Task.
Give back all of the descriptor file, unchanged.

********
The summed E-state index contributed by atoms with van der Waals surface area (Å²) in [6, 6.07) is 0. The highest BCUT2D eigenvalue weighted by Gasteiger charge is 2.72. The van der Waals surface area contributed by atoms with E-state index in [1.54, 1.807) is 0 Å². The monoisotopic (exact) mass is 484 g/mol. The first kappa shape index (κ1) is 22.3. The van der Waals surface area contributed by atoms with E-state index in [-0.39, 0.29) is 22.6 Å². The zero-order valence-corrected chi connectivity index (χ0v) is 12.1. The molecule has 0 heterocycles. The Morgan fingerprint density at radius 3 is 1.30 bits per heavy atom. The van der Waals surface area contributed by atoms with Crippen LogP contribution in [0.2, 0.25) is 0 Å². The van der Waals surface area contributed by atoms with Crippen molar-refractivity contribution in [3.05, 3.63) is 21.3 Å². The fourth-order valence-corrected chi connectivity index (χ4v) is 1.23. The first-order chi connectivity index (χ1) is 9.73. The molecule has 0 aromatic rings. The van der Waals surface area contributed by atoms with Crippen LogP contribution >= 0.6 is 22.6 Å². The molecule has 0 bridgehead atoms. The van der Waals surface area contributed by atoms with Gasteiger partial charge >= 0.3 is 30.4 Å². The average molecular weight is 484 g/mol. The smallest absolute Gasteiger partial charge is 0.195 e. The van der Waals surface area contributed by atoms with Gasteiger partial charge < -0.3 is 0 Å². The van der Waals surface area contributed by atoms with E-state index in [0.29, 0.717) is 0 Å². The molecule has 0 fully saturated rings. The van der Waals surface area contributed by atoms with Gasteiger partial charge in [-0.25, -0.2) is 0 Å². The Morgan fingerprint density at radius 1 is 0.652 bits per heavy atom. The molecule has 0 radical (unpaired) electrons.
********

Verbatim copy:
The summed E-state index contributed by atoms with van der Waals surface area (Å²) in [6, 6.07) is 0. The highest BCUT2D eigenvalue weighted by Gasteiger charge is 2.72. The van der Waals surface area contributed by atoms with E-state index in [1.54, 1.807) is 0 Å². The monoisotopic (exact) mass is 484 g/mol. The first kappa shape index (κ1) is 22.3. The van der Waals surface area contributed by atoms with E-state index in [-0.39, 0.29) is 22.6 Å². The zero-order valence-corrected chi connectivity index (χ0v) is 12.1. The molecule has 0 heterocycles. The Morgan fingerprint density at radius 3 is 1.30 bits per heavy atom. The van der Waals surface area contributed by atoms with Crippen LogP contribution in [0.2, 0.25) is 0 Å². The van der Waals surface area contributed by atoms with Crippen molar-refractivity contribution in [3.05, 3.63) is 21.3 Å². The fourth-order valence-corrected chi connectivity index (χ4v) is 1.23. The first-order chi connectivity index (χ1) is 9.73. The molecule has 0 aromatic rings. The van der Waals surface area contributed by atoms with Crippen LogP contribution >= 0.6 is 22.6 Å². The molecule has 0 bridgehead atoms. The van der Waals surface area contributed by atoms with Gasteiger partial charge >= 0.3 is 30.4 Å². The average molecular weight is 484 g/mol. The smallest absolute Gasteiger partial charge is 0.195 e. The van der Waals surface area contributed by atoms with Gasteiger partial charge < -0.3 is 0 Å². The van der Waals surface area contributed by atoms with E-state index in [0.29, 0.717) is 0 Å². The molecule has 0 fully saturated rings. The van der Waals surface area contributed by atoms with Gasteiger partial charge in [-0.25, -0.2) is 0 Å². The Morgan fingerprint density at radius 1 is 0.652 bits per heavy atom. The molecule has 0 radical (unpaired) electrons.